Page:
“Grotto Spring” was another interesting stop on the tour. It is one of 62 original springs in the community, and the water flows from a natural grotto.
The City of Eureka Springs employees a full-time gardener to maintain the landscaping around the springs, and what a beautiful job he does.
One of the most jaw-dropping characteristics about Eureka Springs is the architecture . . . .
And, another is the atmosphere . . . .
The winding and twisting roads to Eureka Springs are much better today than they were 20 years ago, but still challenging for an RVer. Nevertheless, it’s a beautiful place to visit and you should go if you have the opportunity.
We left Eureka Springs after two nights and headed across the state line to Branson, Missouri. If you read previous segments of this blog you are probably aware that our coach incurred substantial hail damage earlier in the year. I initially thought our truck escaped the ravages of the storm, but today the light hit the hood just right and revealed a few small dents. About half way to Branson, an 18-wheeler loaded with gravel (and no screen) tossed a rock and chipped our windshield.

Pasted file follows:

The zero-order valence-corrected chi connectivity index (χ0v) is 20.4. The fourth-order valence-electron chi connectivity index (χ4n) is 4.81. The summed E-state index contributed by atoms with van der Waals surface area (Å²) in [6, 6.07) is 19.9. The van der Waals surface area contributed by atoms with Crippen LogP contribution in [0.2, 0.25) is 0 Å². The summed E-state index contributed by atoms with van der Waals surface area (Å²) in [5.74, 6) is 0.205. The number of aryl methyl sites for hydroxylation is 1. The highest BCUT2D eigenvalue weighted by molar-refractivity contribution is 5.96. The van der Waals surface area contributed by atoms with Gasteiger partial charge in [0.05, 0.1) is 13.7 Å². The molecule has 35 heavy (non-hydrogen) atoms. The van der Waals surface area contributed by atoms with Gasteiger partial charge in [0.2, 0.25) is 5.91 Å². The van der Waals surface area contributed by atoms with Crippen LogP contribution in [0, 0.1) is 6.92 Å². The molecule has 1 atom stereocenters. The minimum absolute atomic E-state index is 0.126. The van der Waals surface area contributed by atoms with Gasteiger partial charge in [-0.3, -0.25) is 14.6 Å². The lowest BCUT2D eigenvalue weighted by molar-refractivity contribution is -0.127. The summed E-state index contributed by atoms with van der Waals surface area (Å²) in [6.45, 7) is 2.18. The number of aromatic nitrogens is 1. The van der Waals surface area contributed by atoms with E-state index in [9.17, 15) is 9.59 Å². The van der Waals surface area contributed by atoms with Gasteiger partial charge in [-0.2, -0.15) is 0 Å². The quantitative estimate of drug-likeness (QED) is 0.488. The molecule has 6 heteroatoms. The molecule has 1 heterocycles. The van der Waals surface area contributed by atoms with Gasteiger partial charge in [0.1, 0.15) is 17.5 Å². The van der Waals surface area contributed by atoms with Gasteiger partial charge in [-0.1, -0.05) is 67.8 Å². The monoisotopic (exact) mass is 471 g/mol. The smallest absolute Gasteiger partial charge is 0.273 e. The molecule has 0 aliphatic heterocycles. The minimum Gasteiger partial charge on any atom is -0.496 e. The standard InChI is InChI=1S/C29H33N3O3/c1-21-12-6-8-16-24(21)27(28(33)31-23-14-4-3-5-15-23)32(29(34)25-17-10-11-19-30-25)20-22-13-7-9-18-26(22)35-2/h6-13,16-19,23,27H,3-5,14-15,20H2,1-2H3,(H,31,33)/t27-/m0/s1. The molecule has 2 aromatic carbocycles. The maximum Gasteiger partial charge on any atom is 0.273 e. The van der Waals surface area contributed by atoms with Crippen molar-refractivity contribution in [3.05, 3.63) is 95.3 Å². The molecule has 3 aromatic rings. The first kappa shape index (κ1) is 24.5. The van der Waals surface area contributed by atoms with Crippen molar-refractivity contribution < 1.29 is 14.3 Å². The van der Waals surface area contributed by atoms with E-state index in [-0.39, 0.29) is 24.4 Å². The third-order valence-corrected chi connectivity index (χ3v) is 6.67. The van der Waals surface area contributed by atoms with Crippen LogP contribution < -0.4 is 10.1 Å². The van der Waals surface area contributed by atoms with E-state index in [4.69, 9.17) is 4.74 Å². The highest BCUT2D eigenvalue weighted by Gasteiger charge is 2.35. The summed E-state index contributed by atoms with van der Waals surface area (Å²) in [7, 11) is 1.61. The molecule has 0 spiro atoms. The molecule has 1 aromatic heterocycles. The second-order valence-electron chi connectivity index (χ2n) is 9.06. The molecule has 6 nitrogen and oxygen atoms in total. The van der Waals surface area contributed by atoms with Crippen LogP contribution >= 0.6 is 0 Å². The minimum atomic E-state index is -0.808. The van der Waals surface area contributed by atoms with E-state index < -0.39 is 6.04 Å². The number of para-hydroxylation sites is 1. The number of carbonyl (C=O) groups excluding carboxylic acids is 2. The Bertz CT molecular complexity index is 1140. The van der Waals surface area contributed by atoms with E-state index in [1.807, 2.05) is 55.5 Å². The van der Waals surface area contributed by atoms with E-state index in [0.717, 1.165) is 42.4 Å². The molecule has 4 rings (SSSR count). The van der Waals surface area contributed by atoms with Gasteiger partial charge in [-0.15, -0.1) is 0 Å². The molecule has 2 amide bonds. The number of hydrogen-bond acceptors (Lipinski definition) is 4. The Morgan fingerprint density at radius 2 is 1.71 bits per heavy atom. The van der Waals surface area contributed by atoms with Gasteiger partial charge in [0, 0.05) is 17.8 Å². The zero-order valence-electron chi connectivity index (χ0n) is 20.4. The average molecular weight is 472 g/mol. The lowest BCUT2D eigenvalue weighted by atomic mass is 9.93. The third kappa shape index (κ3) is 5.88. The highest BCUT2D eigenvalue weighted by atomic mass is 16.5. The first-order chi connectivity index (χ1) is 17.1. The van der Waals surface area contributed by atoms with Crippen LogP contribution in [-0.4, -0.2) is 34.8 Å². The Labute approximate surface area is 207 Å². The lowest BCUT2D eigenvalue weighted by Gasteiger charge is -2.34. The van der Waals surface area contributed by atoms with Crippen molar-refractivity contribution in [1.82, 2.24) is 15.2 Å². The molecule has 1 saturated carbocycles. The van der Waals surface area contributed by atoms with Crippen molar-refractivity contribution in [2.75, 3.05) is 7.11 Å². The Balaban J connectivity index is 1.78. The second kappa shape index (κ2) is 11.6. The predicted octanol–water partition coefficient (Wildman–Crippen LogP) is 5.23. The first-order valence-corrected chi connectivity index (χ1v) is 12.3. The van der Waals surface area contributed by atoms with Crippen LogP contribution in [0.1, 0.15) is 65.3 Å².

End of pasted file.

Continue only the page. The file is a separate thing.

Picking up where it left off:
Only two years old and 29K miles. “Hey Sue, maybe it’s time for a new one!” Her reply: “NOT!”
We had reserved a site where we regularly stay at the Branson KOA. The luxury sites are numbered 130-134. If we’re with another couple, we generally try to reserve sites 130 and 131 because they face each other. In other words, the RV doors open toward one another. All these sites have concrete patios with outdoor furniture and chimineas. A little pricy, but worth it! This trip, however, we stayed in site 151, which is classified as a premium site. It’s immediately adjacent to the grassy picnic area, which Maynard prefers for obvious reasons.
If you visit the Branson KOA, be sure to go next door and buy a cinnamon roll or two from the “Cedar Creek Coffee” store. The business operates to support disabled individuals by providing them employment opportunities while teaching them new skills.
And the cinnamon rolls are excellent!
Being our first trip to Branson this season (Branson x 1), we purchased the “Branson Guest Card.” The cost of the card is about $20, but considering the discount it provides at most restaurants, music shows, and attractions, it’s well worth the nominal investment. The card can be purchased at most participating businesses where it is accepted.
We haven’t seen the Shoji Tobuchi show in 16 years, so we thought it was about time to see it again.
Shoji has a fantastic laser show to accompany his skillful fiddle performance, but what I found most interesting is his theater and lavish restrooms . . . .
Yes, that’s a billiard table in the men’s room!
We also saw Paul Harris and the Cleverlys. Paul Harris has been a comedian around Branson for some time, but if you haven’t seen the Cleverlys perform, you’re missing out. These guys are hilarious!